I attended Darrell Blomberg’s Foreclosure Strategists’ meeting last night where Arizona Attorney General Tom Horne defended the relatively small size of the foreclosure settlement compared with the tobacco settlement. To be fair, it should be noted that the multi-state settlement relates only to issues brought by the attorneys general. True they did very little investigation but the settlement sets the guidelines for settling with individual homeowners without waiving anything except that the AG won’t bring the lawsuits to court. Anyone else can and will. It wasn’t a real settlement. But the effect was what the Banks wanted. They want you to think the game is over and move on. The game is far from over, it isn’t a game and I won’t stop until I get those homes back that were ripped from the arms of homeowners who never knew what hit them.

So this is the first full business day after AG Horne promised me he would get back to me on the question of whether the AG would bring criminal actions for racketeering and corruption against the banks and servicers for conducting sham auctions in which “credit bids” were used instead of cash to allow the banks to acquire title. These credit bids came from non-creditors and were used as the basis for issuing deeds on foreclosure, each of which carry a presumption of authenticity.  But the deeds based on credit bids from non-creditors represent outright theft and a ratification of a corrupt title system that was doing just fine before the banks started claiming the loans were securitized.

Those credit bids and the deeds issued upon foreclosure were sham transactions — just as the transactions originated with borrowers were based upon the lies and false pretenses of the acting lenders who were paid for their acting services. By pretending that the loan came from these thinly capitalised sham companies (all closed with no forwarding address), the banks and servicers started the lie that the loan was sold up the tree of securitization. Each transaction we are told was a sale of the loan, but none of them actually involved any money exchanging hands. So much for, “value received.”

The purpose of these loans was to create a process that would cover up the theft of the investor money that the investment bank received in exchange for “mortgage bonds” based upon non-existent transactions and the title equivalent of wild deeds.

So the answer to the question is that borrowers did not make bad decisions. They were tricked into these loans. Had there been full disclosure as required by TILA, the borrowers would never have closed on the papers presented to them. Had there been full disclosure to the investors, they never would have parted with a nickel. No money, no lender, no borrower no transactions. And practically barring lawyers from being hired by borrowers was the first clue that these deals were upside down and bogus. No, they didn’t make bad decisions. There was an asymmetry of information that the banks used to leverage against the borrowers who knew nothing and who understood nothing.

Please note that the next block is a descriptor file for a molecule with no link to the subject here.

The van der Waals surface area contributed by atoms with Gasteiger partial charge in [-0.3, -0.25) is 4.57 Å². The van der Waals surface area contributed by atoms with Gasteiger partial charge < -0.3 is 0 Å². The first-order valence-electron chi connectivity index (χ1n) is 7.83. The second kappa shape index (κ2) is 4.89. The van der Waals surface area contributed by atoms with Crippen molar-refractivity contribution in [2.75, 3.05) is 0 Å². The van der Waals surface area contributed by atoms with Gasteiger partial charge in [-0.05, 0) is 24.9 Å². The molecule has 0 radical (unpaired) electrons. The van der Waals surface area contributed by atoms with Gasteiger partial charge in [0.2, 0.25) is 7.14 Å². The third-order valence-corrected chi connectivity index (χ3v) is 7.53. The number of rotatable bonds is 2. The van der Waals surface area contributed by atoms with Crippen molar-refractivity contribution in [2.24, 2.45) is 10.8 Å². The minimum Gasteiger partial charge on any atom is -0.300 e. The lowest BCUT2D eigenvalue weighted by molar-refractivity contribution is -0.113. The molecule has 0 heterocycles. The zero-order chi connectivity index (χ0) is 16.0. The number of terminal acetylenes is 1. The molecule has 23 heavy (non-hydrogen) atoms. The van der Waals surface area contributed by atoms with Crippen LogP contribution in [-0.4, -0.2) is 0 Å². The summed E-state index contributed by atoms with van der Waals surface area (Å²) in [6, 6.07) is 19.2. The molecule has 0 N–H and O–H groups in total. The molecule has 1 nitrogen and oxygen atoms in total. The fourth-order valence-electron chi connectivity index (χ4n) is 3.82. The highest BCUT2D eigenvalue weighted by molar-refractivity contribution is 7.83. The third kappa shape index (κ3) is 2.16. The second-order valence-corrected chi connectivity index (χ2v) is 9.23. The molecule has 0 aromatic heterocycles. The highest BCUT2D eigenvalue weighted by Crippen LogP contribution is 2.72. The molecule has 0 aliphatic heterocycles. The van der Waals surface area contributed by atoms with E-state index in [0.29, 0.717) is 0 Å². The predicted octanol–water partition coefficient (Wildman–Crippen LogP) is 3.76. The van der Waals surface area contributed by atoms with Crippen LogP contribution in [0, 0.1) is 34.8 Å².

“Just sign everywhere we marked for your signature” was the closing agent’s way of saying, “You are now totally screwed.” If you ask the wrong question you get the wrong answer. “Moral hazard” in this context is not a term anyone knowledgeable uses in connection with the borrowers. It is a term used to express the context in which unscrupulous Bankers acted without conscience and with reckless disregard to the public, violating every applicable law, rule and regulation in the process.

Why Did So Many People Make So Many Ex Post Bad Decisions? The Causes of the Foreclosure Crisis

Public Policy Discussion Paper No. 12-2


by Christopher L. Foote, Kristopher S. Gerardi, and Paul S. Willen

This paper presents 12 facts about the mortgage market. The authors argue that the facts refute the popular story that the crisis resulted from financial industry insiders deceiving uninformed mortgage borrowers and investors. Instead, they argue that borrowers and investors made decisions that were rational and logical given their ex post overly optimistic beliefs about house prices. The authors then show that neither institutional features of the mortgage market nor financial innovations are any more likely to explain those distorted beliefs than they are to explain the Dutch tulip bubble 400 years ago. Economists should acknowledge the limits of our understanding of asset price bubbles and design policies accordingly.

To ready the entire paper please go to this link: www.bostonfed.org/economic/ppdp/2012/ppdp1202.htm